Shielding your eyes from the sun doesn’t have to be a subtle practice. This season’s sunglasses are bolder than ever, showing off reflective lenses, funky shapes and detailed embellishments. We selected some our favourite frames—translucent rose, oversized leopard-print and retro cat-eye—that’ll have you ditching those well-worn Ray-Bans. Here, 12 pairs of sunglasses that are guaranteed to make a stylish statement this summer.
The new male primping regiment goes way beyond statement socks—it includes enough swank accessories to out-glam Beyoncé. All over Toronto, bow ties are becoming bolder, cufflinks are getting quirkier and lapels are popping with day-glo rosettes and feathered pins (like these ones from Hook and Furl). Here, ten flamboyant finishing touches for the city’s snappy dressers.
Surviving spring’s spontaneous downpours doesn’t have to mean trading chic sneakers or flats for a pair of old wellies. This season, there are a ton of great waterproof boots—and wearing them won’t involve sacrificing personal style. Our favourite ones barely resemble traditional rain gear (some can even pass as regular footwear), and show off seasonal prints, minimalist designs and sturdy heels perfect for puddle stomping. Here, 10 of spring’s best boots that will keep your feet dry and stylish at the same time.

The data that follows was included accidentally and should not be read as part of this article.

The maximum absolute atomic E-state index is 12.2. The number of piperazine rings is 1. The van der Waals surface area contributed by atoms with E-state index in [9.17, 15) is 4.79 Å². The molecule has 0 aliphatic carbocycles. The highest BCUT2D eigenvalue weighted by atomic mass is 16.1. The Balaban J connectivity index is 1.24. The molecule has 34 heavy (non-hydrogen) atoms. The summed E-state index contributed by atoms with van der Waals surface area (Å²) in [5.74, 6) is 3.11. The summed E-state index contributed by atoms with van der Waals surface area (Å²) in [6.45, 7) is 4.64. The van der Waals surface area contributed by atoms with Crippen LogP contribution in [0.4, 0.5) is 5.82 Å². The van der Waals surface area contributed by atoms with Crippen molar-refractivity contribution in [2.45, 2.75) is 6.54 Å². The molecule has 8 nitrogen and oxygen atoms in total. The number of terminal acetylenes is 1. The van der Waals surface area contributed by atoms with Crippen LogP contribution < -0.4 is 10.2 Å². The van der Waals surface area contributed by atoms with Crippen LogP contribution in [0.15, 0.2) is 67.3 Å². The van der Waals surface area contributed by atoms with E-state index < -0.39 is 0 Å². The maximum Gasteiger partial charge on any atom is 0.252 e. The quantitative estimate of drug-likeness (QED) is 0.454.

The Find: 14 items from the spring One of a Kind Show to get you geared up for (finally!) warmer weather
The One of a Kind Show kicks off its spring edition this week, bringing together hundreds of Canada’s most talented makers for a gigantic shopping fest. This season, the show is full of all kinds of summery goods—colourful ceramics, breezy linen clothing and campfire-scented candles—for getting warm weather–ready. It’s always a jam-packed event (there’ll be over 450 vendors this year), so we’ve chosen some items you won’t want to skip over, including a brand new clothing line from Hoi Bo, chic backpacks from College workshop Opelle and cutely packaged, artisanal ghee. Here are 14 of our favourite things from One of a Kind’s spring show:
Mar. 25–29. $12 online. Direct Energy Centre, 100 Princes’ Blvd. oneofakindshow.com
Hudson’s Bay has just launched a new clothing line with its American counterpart, Lord and Taylor. It’s called Design Lab Lord and Taylor, and its inaugural collection for spring is packed with perfectly on-trend pieces like leather mules, printed rompers and fringed kimonos—all of which are priced under $100. Our favourite item is this canyon-red faux-suede dress, which exudes a carefree Woodstock vibe. Come summer, it’ll be an easy, no-fuss number to throw on with white sneakers. Until then, feel free to channel Stevie Nicks by pairing it with an oversized denim jacket, cowboy boots and a bowler hat. $98
Available at Hudson’s Bay locations, or online